In the last three Ace Attorney games, we've followed Phoenix Wright through just about every crazy twist of events imaginable. We've been with him through the loss of a close friend, seen him accused of murder at the age of 21, and pulled for him while he fought for his life after nearly being burned alive. But Apollo Justice: Ace Attorney starts with a shock that trumps all of that: Phoenix has been disgracefully stripped of his attorney's badge and has been working as a professional poker player for the last seven years. And did we mention he suddenly has a 16 year-old daughter? There's no way this is the same noble, never-give-up defense attorney we know, and loyal fans of the Ace Attorney series will undoubtedly feel betrayed at the start of this fourth installment.
So what is going on here? Seeing our beloved spiky-haired champion of truth getting run through the mud is hard to swallow at first, but try not to get too outraged - like in previous Ace Attorney games, not all is what it seems at first. Trials that seem completely unrelated are actually more intertwined than you could have ever imagined, and as always, the truth eventually chokes its way out via many shifty witnesses and persistent investigation.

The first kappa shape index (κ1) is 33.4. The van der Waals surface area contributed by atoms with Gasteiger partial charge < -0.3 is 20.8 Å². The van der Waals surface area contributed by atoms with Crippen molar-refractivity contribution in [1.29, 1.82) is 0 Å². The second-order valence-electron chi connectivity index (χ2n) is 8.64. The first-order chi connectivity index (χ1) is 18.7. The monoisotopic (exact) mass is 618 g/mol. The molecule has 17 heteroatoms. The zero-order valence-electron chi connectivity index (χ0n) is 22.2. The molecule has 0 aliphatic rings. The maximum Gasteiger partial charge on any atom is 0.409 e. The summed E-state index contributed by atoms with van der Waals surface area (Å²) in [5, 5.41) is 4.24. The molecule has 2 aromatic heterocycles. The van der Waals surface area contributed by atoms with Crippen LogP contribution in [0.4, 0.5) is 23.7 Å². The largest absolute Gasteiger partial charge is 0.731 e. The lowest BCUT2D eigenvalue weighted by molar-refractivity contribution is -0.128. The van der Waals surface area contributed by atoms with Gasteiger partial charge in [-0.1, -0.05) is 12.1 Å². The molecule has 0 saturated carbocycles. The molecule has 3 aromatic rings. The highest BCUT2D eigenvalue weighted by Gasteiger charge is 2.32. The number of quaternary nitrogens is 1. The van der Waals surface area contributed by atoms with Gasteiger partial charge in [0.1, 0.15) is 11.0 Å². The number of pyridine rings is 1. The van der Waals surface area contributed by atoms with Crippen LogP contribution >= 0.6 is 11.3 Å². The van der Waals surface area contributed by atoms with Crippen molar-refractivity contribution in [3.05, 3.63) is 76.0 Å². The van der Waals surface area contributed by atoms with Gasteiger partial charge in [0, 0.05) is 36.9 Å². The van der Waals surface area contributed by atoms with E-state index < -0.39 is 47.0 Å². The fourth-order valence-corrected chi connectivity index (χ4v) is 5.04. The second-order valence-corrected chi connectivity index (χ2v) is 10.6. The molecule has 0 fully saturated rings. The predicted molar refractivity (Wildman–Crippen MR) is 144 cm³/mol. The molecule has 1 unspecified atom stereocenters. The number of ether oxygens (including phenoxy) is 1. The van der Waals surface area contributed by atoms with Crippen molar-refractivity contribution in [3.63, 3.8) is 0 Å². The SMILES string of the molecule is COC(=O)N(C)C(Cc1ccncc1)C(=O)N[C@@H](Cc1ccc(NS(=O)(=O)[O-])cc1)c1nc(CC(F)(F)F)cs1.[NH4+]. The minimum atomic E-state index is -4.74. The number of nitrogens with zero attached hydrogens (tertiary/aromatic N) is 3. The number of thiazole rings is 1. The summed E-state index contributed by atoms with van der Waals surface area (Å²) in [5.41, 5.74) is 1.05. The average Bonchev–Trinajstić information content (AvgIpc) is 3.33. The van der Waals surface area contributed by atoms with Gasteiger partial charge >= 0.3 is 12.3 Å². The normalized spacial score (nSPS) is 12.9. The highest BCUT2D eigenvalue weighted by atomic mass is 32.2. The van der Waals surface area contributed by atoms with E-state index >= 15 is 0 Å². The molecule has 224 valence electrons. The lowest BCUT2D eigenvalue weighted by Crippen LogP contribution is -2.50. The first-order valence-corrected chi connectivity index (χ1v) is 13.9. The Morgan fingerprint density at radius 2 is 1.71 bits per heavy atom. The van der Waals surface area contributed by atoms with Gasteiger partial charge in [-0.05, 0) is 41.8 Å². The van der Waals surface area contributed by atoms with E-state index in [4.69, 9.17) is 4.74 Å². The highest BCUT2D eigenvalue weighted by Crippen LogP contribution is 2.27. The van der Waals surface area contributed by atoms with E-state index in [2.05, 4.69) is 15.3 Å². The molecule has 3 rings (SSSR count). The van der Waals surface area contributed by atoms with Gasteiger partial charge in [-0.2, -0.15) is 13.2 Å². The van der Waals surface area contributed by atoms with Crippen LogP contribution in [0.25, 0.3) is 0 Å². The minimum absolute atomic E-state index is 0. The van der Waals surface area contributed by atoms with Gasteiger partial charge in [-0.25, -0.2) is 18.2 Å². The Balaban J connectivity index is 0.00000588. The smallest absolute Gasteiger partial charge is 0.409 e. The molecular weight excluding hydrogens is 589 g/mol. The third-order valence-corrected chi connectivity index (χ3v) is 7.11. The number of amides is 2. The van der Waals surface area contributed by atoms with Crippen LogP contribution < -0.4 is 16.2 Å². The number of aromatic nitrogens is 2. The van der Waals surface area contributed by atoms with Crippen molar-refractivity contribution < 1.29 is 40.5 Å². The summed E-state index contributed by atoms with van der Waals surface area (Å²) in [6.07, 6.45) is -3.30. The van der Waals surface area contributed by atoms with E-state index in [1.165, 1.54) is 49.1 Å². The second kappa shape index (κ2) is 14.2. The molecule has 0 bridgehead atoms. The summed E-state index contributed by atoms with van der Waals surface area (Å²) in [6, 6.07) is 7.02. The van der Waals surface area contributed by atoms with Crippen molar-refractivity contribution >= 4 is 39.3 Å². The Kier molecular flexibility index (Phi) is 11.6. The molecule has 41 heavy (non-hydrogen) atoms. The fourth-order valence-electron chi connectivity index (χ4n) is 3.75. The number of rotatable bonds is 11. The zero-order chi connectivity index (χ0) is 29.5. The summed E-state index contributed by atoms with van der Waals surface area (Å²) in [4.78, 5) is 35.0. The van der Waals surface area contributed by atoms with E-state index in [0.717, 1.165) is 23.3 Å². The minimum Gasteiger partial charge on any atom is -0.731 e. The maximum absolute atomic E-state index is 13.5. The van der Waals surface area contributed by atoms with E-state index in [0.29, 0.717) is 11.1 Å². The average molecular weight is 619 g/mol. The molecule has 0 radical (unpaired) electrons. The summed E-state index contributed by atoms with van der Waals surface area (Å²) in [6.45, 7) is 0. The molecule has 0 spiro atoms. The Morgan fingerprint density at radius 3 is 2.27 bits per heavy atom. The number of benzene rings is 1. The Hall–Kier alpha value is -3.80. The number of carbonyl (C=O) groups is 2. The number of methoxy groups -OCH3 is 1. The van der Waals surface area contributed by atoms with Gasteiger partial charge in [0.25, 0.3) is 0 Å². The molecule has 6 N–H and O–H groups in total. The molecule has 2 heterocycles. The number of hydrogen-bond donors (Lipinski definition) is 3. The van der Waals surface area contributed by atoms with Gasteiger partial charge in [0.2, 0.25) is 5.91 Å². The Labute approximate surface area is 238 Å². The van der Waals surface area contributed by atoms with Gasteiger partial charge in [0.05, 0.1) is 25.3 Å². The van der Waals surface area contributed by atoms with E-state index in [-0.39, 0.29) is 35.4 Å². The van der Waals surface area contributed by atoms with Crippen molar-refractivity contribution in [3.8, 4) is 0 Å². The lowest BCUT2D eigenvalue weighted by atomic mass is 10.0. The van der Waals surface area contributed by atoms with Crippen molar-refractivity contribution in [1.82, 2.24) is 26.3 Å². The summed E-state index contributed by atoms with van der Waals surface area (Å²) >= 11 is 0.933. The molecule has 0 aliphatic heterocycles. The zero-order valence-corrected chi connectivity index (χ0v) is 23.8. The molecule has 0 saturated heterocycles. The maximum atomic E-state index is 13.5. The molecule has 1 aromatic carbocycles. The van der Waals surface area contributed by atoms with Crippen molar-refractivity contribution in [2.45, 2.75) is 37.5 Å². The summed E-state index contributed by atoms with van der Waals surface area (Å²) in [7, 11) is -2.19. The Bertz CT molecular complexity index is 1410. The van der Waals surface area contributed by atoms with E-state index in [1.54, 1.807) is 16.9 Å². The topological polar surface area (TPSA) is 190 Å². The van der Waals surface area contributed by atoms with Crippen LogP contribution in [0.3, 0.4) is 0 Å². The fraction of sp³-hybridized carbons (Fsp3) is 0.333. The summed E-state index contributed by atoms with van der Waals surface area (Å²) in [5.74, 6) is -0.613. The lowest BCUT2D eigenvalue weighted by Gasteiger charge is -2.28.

Because Phoenix's character is a large part of what made the previous games great, the bar is set impossibly high for Apollo Justice from the get-go. Maybe we're biased, and maybe it's the seemingly disgraceful way the torch is passed, but Apollo just doesn't have the same charm or character depth as his predecessor. His adversary, rockstar prosecutor Klavier Gavin, consistently outshines him in both likeability and character depth.
But what Apollo lacks in substance he makes up for in secret powers - namely a fun addition to your truth-seeking repertoire called the "perceive" ability. Like a poker player finding an opponent's "tell," Apollo can focus on minute changes in behavior by zooming in and using the stylus to point out subconscious tells like facial ticks and perspiration that correspond with certain key points of testimony, and then call the witness out on his lie. It's a welcome change of pace from Phoenix's secret-detecting magatama charm, which, although fun, didn't add as much to the gameplay in previous games as Apollo's power does here.